Who creates? Who consumes?

It’s great how an initial thread leads to new connections, and how different perceptions alter ones insights.

I was checking out Mathew Ingram’s blog to see if he’ posted on the Globe & Mail’s new lay out (A Webby Newspaper). Instead I’d found Mathews thoughts on a quote attributed to Bill Tancer (of HitWise) positing that social media is governed by the 1-9-90 rule (1% are creators 9% active participators and 90% consumers and viewers) The implication being that we have exchanged one elite for another.

While I agree with Matthew’s contention that not everyone is going to be a citizen journalist or social media creator I think the 1-9-90 analysis is a bit simplistic. First  the 1-9-90 ‘rule’ may reflect participation only at one instant in time; i anticipate that overall participation is vastly different. On the citizen journalism front if we accept Zuckerman’s models (which I do) at least two of those models imply broad opportunities for occasional participation – the opportunistic (right time & place) and citizen expert models.

Both of these are somewhat antagonistic to the concept of elites governing the conversation, as they assume individuals enrich the dialogue because personal circumstance gives them a unique perspective.  These people arise throughout society – and while their 15 minutes of fame may not occur frequently – it happens regularly enough to give lie to the proposal that 1% of the population may be creators.

I thought I’d check out the source for Matthews post at the Center for Citizen Media. The Tancer quote came via JD Lasica’s blog review of the Web 2.0 Expo.  Fascinating stuff! Aside from that Tancer quote there’s a discussion on the growth of the social web (from 2% of sites visits in 2005 to 12% today) there was interesting data comparing age and content creation on with the Wikipedia and YouTube – who’d believe and it’s actually old folks that contribute most frequently.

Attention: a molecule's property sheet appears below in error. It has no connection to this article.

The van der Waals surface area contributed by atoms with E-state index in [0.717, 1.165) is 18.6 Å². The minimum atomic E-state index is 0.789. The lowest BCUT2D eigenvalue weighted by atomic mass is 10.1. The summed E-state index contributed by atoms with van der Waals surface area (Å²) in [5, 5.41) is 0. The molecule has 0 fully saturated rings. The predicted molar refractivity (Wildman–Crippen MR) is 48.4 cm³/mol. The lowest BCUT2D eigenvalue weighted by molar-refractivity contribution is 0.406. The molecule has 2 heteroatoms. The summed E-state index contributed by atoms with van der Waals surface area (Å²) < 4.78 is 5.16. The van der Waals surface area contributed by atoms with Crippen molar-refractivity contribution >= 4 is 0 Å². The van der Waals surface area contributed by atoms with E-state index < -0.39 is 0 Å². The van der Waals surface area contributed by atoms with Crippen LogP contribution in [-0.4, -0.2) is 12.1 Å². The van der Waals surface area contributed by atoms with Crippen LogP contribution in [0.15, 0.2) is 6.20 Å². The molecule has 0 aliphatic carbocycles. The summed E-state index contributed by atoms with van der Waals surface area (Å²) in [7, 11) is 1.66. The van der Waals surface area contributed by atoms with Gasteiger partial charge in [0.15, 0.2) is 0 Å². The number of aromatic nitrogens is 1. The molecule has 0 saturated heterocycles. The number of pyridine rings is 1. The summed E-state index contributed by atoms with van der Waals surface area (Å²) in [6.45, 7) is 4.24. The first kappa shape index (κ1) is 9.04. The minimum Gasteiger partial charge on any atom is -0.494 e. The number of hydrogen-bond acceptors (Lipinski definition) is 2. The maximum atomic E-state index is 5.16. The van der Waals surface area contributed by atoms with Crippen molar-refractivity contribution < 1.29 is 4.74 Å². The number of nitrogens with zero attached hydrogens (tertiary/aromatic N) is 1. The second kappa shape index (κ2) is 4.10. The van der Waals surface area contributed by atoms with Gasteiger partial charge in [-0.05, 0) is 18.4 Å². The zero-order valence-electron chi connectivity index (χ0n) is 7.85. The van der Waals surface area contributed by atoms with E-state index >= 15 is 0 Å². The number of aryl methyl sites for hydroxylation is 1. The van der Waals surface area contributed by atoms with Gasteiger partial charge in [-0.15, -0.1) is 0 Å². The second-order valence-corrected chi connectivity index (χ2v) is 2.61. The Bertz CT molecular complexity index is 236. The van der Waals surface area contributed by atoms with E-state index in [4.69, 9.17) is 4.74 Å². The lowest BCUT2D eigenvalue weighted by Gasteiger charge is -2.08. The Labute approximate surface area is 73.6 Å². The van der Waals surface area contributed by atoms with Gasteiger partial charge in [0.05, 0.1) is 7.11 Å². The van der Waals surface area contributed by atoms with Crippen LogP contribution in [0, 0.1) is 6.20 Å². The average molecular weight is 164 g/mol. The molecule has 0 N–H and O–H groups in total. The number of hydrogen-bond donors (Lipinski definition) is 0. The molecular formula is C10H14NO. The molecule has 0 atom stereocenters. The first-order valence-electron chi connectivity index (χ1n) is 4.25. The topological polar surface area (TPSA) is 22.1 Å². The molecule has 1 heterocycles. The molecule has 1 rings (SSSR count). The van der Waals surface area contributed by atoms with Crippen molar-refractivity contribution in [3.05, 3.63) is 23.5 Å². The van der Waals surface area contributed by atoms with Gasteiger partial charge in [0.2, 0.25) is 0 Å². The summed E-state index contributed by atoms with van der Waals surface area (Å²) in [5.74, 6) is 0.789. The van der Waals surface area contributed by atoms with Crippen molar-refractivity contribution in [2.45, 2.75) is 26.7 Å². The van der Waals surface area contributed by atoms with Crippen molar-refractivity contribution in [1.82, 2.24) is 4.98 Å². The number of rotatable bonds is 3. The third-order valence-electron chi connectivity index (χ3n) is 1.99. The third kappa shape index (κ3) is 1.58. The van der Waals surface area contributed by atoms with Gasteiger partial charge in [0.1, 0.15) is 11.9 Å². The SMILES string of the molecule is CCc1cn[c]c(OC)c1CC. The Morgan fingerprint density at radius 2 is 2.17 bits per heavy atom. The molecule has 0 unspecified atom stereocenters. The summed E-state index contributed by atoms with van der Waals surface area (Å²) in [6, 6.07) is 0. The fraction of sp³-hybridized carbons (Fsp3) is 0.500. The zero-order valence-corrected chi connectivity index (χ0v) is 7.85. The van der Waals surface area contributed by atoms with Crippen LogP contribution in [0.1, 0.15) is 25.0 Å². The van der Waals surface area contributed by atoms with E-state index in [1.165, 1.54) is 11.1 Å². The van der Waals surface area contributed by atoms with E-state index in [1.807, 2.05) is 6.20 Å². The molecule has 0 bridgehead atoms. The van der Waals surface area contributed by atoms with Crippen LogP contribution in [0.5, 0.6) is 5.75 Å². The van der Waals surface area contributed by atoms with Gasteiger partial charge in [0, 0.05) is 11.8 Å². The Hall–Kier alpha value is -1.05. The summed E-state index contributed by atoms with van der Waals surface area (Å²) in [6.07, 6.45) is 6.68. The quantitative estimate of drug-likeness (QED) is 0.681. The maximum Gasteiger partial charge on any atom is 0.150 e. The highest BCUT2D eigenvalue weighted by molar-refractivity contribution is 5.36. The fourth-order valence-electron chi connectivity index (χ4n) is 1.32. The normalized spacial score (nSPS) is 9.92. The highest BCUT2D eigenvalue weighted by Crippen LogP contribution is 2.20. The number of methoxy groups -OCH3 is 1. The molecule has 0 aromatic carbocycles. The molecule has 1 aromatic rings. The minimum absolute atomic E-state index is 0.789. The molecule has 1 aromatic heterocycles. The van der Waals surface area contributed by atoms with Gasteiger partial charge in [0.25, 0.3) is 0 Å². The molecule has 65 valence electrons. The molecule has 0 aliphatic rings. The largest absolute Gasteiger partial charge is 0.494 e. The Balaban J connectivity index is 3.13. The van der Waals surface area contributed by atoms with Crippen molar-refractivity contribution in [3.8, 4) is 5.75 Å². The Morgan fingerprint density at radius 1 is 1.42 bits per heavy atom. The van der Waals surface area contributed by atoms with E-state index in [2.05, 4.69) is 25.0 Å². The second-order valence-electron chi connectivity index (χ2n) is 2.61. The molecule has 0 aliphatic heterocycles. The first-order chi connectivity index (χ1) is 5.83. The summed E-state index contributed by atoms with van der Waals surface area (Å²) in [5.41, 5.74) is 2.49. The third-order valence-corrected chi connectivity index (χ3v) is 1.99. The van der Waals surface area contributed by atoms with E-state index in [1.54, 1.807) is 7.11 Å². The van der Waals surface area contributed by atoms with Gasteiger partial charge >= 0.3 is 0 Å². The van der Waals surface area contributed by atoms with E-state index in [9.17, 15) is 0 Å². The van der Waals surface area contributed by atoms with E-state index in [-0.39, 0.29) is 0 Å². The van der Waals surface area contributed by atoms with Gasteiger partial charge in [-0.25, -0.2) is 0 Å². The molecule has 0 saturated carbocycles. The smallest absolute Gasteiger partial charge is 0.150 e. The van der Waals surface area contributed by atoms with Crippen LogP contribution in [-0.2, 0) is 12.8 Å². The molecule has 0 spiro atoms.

age-vs-contribution.jpg

What’s equally interesting is that the relationship between contribution and the sex of the contributor

sex-vs-participation.jpg

even though the consumption by the sexes of both sites is approximately even.

To me these usage patterns are more interesting than the 1 – 9 – 90 rule mainly because when one looks at the state of the social web in April 2007 one sees a vibrant and rapidly growing community – though no matter how often I hear it I don’t believe the 70 million number – at least for active blogs.
  
Getting back to the 1 – 9 – 90 rule I came across blog by some Forrester researchers (Charlene Li & Josh Bernoff) which seems to dispel the whole notion. They use a much more granular approach to the various stages of content contribution. The result is they see much higher contribution rates.

forester-contributon-model-2.jpg

As well they go into the different types of motivations for contribution – entertainment, career or family and compare participation on different sites.
  
For myself I see a healthy and growing community of contributors, and research like this helps us all understand the areas that we need to work on to broaden even more the new dialog that is emerging at all levels of society.

Update: I visited Ross Mayfield’s blog (something I do daily) and found his review of the Forrester research

“I got a copy of the report, which is a pragmatic approach that starts by valuing different kinds of participation.  A given site could survey its users to understand existing psychodemographic profiles, then review participation points.  It may discover latent potential in the Creator category and create a participation point for them.”

 The details of participation is also vastly different from Tancer’s data with almost one third of youth 12-17 being creators. Anyway check out his summary of the full report.

Advertisements

One thought on “Who creates? Who consumes?

  1. Pete, thanks for picking up the threads of this conversation and expanding on it. I intend to read more about the Forrester report as soon as I can. It seems like a more nuanced and more interesting approach to the question of participation.

Comments are closed.